— Where BTF's Members Investigate the Grand Old Game
Monday, November 24, 2003
The Great Debate
Was A-Rod really the most deserving MVP candidate?
The waiting is over. After weeks (and months for some) of deliberation, the American League?s Most Valuable Player has been announced, and to the surprise of nearly nobody, it was Alex Rodriguez. For the weeks leading up to the award I told everybody who asked, which wasn?t many, that I thought Shannon Stewart should be the MVP.
Perhaps I was wrong about Stewart, and I am willing to admit that.
But should Alex Rodriguez really have gotten the award? In the Baseball Primer vote, Rodriguez tallied up 24% of the total points. In the BBWAA vote he racked up a bit less, at 15%, but still more than the other contenders. Most people happen to agree with the selection.
I?m not one of those people. However, unlike my Shannon Stewart theory, I will use statistics to prove that Rodriguez should not have won the award. Keep in mind that it?s not that I don?t want Rodriguez to be the MVP, it?s just that I don’t think he was the right choice. One of the problems I?ve had in my many encounters with people is that I think the winner of the MVP should come from at least a winning team, preferably a playoff team?otherwise what does the word "valuable" mean? After all, this isn?t the Best Player award, it?s the Most Valuable Player award. But, like everybody else seems to do, I?m going to leave that out and just go with who was the best player.
The players I am going to be looking at are the top ten finishers in the BBWAA vote, with the assumption that those ten were the most worthy of the award. Also, keep in mind that these statistics have nothing to do with anybody playing for a winning team, the MVP will be determined solely by his on-field performance and not by how his team fared, because I know a lot of you don?t agree with me about that.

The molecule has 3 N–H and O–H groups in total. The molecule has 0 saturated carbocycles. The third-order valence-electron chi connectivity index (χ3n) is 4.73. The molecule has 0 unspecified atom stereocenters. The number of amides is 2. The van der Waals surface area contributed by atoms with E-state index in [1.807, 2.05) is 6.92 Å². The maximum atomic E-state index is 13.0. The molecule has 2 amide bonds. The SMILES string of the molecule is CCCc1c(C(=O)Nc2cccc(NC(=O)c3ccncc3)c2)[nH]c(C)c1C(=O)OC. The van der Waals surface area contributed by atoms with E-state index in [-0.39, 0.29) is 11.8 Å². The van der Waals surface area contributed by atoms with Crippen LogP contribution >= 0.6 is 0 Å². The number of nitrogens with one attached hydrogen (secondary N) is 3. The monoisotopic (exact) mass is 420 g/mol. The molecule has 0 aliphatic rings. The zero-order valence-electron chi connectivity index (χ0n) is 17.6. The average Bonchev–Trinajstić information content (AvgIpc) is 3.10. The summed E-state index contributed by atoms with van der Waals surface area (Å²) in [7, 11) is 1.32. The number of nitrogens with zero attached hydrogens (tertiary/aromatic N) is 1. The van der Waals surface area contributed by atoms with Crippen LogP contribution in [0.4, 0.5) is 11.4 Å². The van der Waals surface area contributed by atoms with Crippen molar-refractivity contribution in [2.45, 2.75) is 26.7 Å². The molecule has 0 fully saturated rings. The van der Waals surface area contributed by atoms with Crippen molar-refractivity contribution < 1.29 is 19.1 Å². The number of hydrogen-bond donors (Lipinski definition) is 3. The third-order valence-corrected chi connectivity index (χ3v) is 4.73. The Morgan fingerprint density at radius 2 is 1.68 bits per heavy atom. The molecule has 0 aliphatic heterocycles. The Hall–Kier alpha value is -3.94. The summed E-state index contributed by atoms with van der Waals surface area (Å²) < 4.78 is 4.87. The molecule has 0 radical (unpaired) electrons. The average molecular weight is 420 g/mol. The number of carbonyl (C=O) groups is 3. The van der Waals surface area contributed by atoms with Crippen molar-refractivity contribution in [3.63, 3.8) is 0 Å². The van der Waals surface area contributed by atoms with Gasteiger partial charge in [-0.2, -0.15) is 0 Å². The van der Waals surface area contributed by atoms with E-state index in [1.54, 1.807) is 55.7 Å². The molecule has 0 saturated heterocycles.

Let?s use Runs Created and Runs Created per 27 outs as a basis for determining who was better, as I think that makes the most sense. Here?s a chart of the top ten in the official voting:
They aren?t in order (they?re in order of their ranking in the BBWAA vote), but as you can see, Manny Ramirez created more runs per 27 outs than anybody else, but does that make him our MVP? Of course not, we?ll have to do a little park adjusting here.
For the park factors I will use just the 2003 numbers because we are determining just the 2003 MVP, not the 2001-2003 MVP, and the conditions of the 2003 season are what these players had to deal with. For Shannon Stewart this gets a little tricky due to the midseason trade which brought him to the Twin Cities. There might be a better way out there, but I don?t know of it, so what I did was figure out the runs scored and allowed at home and on the road for the Toronto Blue Jays before he was traded. Then I figured the same thing for the Minnesota Twins after the trade and combined the numbers to make one park factor; the Stewart Factor.